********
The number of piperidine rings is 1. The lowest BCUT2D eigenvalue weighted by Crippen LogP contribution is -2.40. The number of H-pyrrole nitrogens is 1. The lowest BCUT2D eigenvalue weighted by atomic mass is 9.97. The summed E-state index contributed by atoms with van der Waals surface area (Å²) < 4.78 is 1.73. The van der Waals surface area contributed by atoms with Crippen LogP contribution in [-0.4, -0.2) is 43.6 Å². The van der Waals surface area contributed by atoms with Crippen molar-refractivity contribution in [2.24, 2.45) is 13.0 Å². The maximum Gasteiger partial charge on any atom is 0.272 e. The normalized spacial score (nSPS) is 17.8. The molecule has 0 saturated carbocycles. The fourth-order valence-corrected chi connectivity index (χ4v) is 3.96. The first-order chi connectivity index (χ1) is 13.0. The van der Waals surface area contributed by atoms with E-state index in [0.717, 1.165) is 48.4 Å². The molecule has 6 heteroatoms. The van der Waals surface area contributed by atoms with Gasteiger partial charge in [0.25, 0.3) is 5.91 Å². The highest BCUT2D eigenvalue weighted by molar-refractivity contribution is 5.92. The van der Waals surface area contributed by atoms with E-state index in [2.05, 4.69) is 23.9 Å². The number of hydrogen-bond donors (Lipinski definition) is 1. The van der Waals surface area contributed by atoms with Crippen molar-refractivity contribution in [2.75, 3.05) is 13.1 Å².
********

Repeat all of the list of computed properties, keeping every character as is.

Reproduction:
The number of piperidine rings is 1. The lowest BCUT2D eigenvalue weighted by Crippen LogP contribution is -2.40. The number of H-pyrrole nitrogens is 1. The lowest BCUT2D eigenvalue weighted by atomic mass is 9.97. The summed E-state index contributed by atoms with van der Waals surface area (Å²) < 4.78 is 1.73. The van der Waals surface area contributed by atoms with Crippen LogP contribution in [-0.4, -0.2) is 43.6 Å². The van der Waals surface area contributed by atoms with Crippen molar-refractivity contribution in [2.24, 2.45) is 13.0 Å². The maximum Gasteiger partial charge on any atom is 0.272 e. The normalized spacial score (nSPS) is 17.8. The molecule has 0 saturated carbocycles. The fourth-order valence-corrected chi connectivity index (χ4v) is 3.96. The first-order chi connectivity index (χ1) is 13.0. The van der Waals surface area contributed by atoms with E-state index in [0.717, 1.165) is 48.4 Å². The molecule has 6 heteroatoms. The van der Waals surface area contributed by atoms with Gasteiger partial charge in [0.25, 0.3) is 5.91 Å². The highest BCUT2D eigenvalue weighted by molar-refractivity contribution is 5.92. The van der Waals surface area contributed by atoms with E-state index in [2.05, 4.69) is 23.9 Å². The number of hydrogen-bond donors (Lipinski definition) is 1. The van der Waals surface area contributed by atoms with Crippen molar-refractivity contribution in [2.75, 3.05) is 13.1 Å².